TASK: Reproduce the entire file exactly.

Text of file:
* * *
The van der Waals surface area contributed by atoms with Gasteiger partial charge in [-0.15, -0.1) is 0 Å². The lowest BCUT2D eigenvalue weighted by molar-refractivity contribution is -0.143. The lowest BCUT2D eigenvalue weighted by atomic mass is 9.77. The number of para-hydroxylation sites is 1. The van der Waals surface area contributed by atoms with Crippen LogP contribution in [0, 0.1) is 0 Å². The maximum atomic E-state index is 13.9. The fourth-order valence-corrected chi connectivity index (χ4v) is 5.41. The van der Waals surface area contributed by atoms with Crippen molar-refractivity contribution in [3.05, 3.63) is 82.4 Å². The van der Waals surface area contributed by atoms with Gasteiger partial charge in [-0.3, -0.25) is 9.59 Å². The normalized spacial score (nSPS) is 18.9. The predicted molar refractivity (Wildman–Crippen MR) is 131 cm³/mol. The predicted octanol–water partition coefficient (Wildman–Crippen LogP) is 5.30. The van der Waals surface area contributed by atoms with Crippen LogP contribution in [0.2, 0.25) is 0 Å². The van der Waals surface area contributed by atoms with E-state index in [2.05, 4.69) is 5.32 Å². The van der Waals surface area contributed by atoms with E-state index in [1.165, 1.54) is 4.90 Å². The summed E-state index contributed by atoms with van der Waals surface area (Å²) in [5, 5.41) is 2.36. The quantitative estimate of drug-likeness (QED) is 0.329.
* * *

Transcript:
The van der Waals surface area contributed by atoms with Gasteiger partial charge in [-0.15, -0.1) is 0 Å². The lowest BCUT2D eigenvalue weighted by molar-refractivity contribution is -0.143. The lowest BCUT2D eigenvalue weighted by atomic mass is 9.77. The number of para-hydroxylation sites is 1. The van der Waals surface area contributed by atoms with Crippen LogP contribution in [0, 0.1) is 0 Å². The maximum atomic E-state index is 13.9. The fourth-order valence-corrected chi connectivity index (χ4v) is 5.41. The van der Waals surface area contributed by atoms with Crippen molar-refractivity contribution in [3.05, 3.63) is 82.4 Å². The van der Waals surface area contributed by atoms with Gasteiger partial charge in [-0.3, -0.25) is 9.59 Å². The normalized spacial score (nSPS) is 18.9. The predicted molar refractivity (Wildman–Crippen MR) is 131 cm³/mol. The predicted octanol–water partition coefficient (Wildman–Crippen LogP) is 5.30. The van der Waals surface area contributed by atoms with Crippen LogP contribution in [0.2, 0.25) is 0 Å². The van der Waals surface area contributed by atoms with E-state index in [2.05, 4.69) is 5.32 Å². The van der Waals surface area contributed by atoms with E-state index in [1.165, 1.54) is 4.90 Å². The summed E-state index contributed by atoms with van der Waals surface area (Å²) in [5, 5.41) is 2.36. The quantitative estimate of drug-likeness (QED) is 0.329.